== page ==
America Rebuilds: A Year at Ground Zero
Ground Zero Profiles
Engineering the Clean-Up
Video Stories
Imagining the Future
About the Program

Leevi Kiil
Ethel Sheffer
Holly Leicht
Tom Rogér
Diana Balmori

'…the challenge stemming from this disaster is to provide an integrated planning process which defines immediate and long-range goals and primary and secondary physical boundaries, and one which provides for a full and fair process of public participation.'
Imagining the Future
Ethel Sheffer

Ethel Sheffer

The Max Protech Gallery Show

Visions of architects and artists for rebuilding at Ground Zero
56k | 220k

Town Hall Meeting

A forum for city resident on the site's future
56k | 220k


The Civic Alliance

A coalition of some 75 business, government, community and civic groups in New York and New Jersey, promoting the highest standards of urban design for the redevelopment of Ground Zero

New York New Visions

An alliance of 20 architecture, planning, and design organizations. Read their summary of findings.

Imagine New York

A civic coalition that gathered 47 innovative ideas for Lower Manhattan's future. Read their summary report here.

Max Protech Gallery: A New World Trade Center

A Web site tour of the Protech Gallery show

September's Mission

A Web site promoting the development of a World Trade Center memorial

Families of September 11

A coalition promoting the interests of 9/11 victims' families

Lower Manhattan Development Corporation

A group established by Governor George Pataki to help plan the rebuilding and revitalization of Lower Manhattan. See their six plans.

Combine Vision with Comprehensive Planning

By Ethel Sheffer

In the days following the shock and horror of the destruction of the World Trade Center, planners joined with colleagues in related professions, government and the community to bring to bear our technical competence and commitment to public interest goals on the various efforts to rebuild Lower Manhattan. During the past eleven months, we have been part of an unprecedented process in which government and the public have debated concepts for consecrating and memorializing the 16-acre site where so much destruction occurred. Now, at the anniversary of 9/11, we must integrate our passion with civic commitment and rational planning.

Here are some principles and ideas to guide us:

  • Vision: We must start with the question of what our collective vision for the site and the city should be. It is not an abstract exercise for all parties — government, experts, stakeholders — to answer: What kind of people are we and what kind of city do we wish to become? Ground Zero should now be seen as part of the public domain: we should look beyond immediate concerns to the future needs of the city. Physical forms should embody social values — equity, accessibility, efficiency, human scale, diversity and environmental quality.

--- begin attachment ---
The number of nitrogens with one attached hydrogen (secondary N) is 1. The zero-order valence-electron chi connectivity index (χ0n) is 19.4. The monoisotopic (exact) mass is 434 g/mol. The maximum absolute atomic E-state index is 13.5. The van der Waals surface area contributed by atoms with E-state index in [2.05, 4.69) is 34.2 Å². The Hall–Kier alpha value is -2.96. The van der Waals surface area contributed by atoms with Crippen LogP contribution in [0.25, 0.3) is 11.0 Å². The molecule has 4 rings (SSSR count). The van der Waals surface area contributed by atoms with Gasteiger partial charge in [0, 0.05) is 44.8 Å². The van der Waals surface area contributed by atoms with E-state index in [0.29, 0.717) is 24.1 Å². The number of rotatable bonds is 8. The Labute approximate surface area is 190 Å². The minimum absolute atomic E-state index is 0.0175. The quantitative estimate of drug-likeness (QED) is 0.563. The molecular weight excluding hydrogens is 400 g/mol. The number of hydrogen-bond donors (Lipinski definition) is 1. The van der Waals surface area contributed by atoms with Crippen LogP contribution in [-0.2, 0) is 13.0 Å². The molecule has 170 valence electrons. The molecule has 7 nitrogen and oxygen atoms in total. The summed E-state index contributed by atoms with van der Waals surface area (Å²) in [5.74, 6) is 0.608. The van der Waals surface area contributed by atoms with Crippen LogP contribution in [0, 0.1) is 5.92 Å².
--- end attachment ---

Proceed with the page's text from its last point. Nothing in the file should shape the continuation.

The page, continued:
• Comprehensive Planning: The rebuilding of the WTC site needs to be shaped by a comprehensive plan for all of Lower Manhattan below Houston Street, connected to regional economic and transportation programs. This is a difficult task, but the site has symbolic and economic importance beyond any one set of interests. It is at once a site of international activity and global symbolism, a crucial and historic part of New York City, and a residential neighborhood just beginning to establish its identity. The physical rebuilding of the area must reflect the legitimate needs of many constituencies, and it must foreshadow the city's future economic development. This is what true planning is about; we can combine vision and strategies.
  • Public Investment for an Improved Public Realm: We should develop a full open space and park system for Lower Manhattan as part of the investment in our future city. This also means that private buildings, whether skyscrapers or smaller buildings, should all be built so that they relate to open spaces, to the streets, and to the harbor from all directions.
  • A walkable, vibrant, diverse street life: We should plan for life on the streets: opening shops oriented to pedestrians; making Broadway "downtown's Main Street"; encouraging river-to-river pedestrian and traffic circulation.
  • The Memorial: The memorial and the overall planning process cannot be compartmentalized or proceed on separate tracks. They have to be integrated into the thinking and planning for the use, form and character of the neighborhood.
  • Information and analysis are the key to planning: Experts, stakeholders and the public all have to be given as much information as possible on the costs and benefits of any proposed new infrastructure and transportation, for housing and retail, for open space and recreation, for cultural and office uses. New Yorkers must believe they are helping to choose among alternatives and options.

The Lower Manhattan Development Corporation and others have lately begun to respond to the idea of an overriding civic vision. We planners need to continue emphasizing this perspective as we move into politics, planning, and building.

Sheffer is president of the American Planning Association, New York Metro Chapter

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